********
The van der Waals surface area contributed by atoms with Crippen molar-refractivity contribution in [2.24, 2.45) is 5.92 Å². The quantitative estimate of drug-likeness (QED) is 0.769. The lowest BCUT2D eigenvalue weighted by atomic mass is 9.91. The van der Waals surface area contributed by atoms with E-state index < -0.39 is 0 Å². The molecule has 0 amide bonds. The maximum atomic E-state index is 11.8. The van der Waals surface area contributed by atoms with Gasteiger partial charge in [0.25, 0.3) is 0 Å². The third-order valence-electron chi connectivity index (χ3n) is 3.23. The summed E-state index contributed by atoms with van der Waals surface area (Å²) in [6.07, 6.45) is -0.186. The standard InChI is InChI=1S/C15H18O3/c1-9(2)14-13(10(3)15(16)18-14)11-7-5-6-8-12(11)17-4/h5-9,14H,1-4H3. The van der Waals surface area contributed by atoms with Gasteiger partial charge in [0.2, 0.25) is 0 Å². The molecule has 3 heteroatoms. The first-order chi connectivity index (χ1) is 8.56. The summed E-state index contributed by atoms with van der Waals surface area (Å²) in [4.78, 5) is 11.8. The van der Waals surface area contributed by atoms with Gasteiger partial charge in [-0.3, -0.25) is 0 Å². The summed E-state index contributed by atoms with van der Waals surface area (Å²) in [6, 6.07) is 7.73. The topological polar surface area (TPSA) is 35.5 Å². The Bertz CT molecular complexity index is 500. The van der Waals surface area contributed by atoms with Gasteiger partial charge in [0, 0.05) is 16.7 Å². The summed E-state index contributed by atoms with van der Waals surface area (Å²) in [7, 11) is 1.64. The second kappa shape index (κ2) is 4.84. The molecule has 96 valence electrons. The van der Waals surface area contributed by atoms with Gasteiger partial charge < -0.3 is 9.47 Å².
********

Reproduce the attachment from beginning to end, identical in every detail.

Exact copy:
The van der Waals surface area contributed by atoms with Crippen molar-refractivity contribution in [2.24, 2.45) is 5.92 Å². The quantitative estimate of drug-likeness (QED) is 0.769. The lowest BCUT2D eigenvalue weighted by atomic mass is 9.91. The van der Waals surface area contributed by atoms with E-state index < -0.39 is 0 Å². The molecule has 0 amide bonds. The maximum atomic E-state index is 11.8. The van der Waals surface area contributed by atoms with Gasteiger partial charge in [0.25, 0.3) is 0 Å². The third-order valence-electron chi connectivity index (χ3n) is 3.23. The summed E-state index contributed by atoms with van der Waals surface area (Å²) in [6.07, 6.45) is -0.186. The standard InChI is InChI=1S/C15H18O3/c1-9(2)14-13(10(3)15(16)18-14)11-7-5-6-8-12(11)17-4/h5-9,14H,1-4H3. The van der Waals surface area contributed by atoms with Gasteiger partial charge in [0.2, 0.25) is 0 Å². The molecule has 3 heteroatoms. The first-order chi connectivity index (χ1) is 8.56. The summed E-state index contributed by atoms with van der Waals surface area (Å²) in [4.78, 5) is 11.8. The van der Waals surface area contributed by atoms with Gasteiger partial charge in [-0.3, -0.25) is 0 Å². The summed E-state index contributed by atoms with van der Waals surface area (Å²) in [6, 6.07) is 7.73. The topological polar surface area (TPSA) is 35.5 Å². The Bertz CT molecular complexity index is 500. The van der Waals surface area contributed by atoms with Gasteiger partial charge in [0, 0.05) is 16.7 Å². The summed E-state index contributed by atoms with van der Waals surface area (Å²) in [7, 11) is 1.64. The second kappa shape index (κ2) is 4.84. The molecule has 96 valence electrons. The van der Waals surface area contributed by atoms with Gasteiger partial charge < -0.3 is 9.47 Å².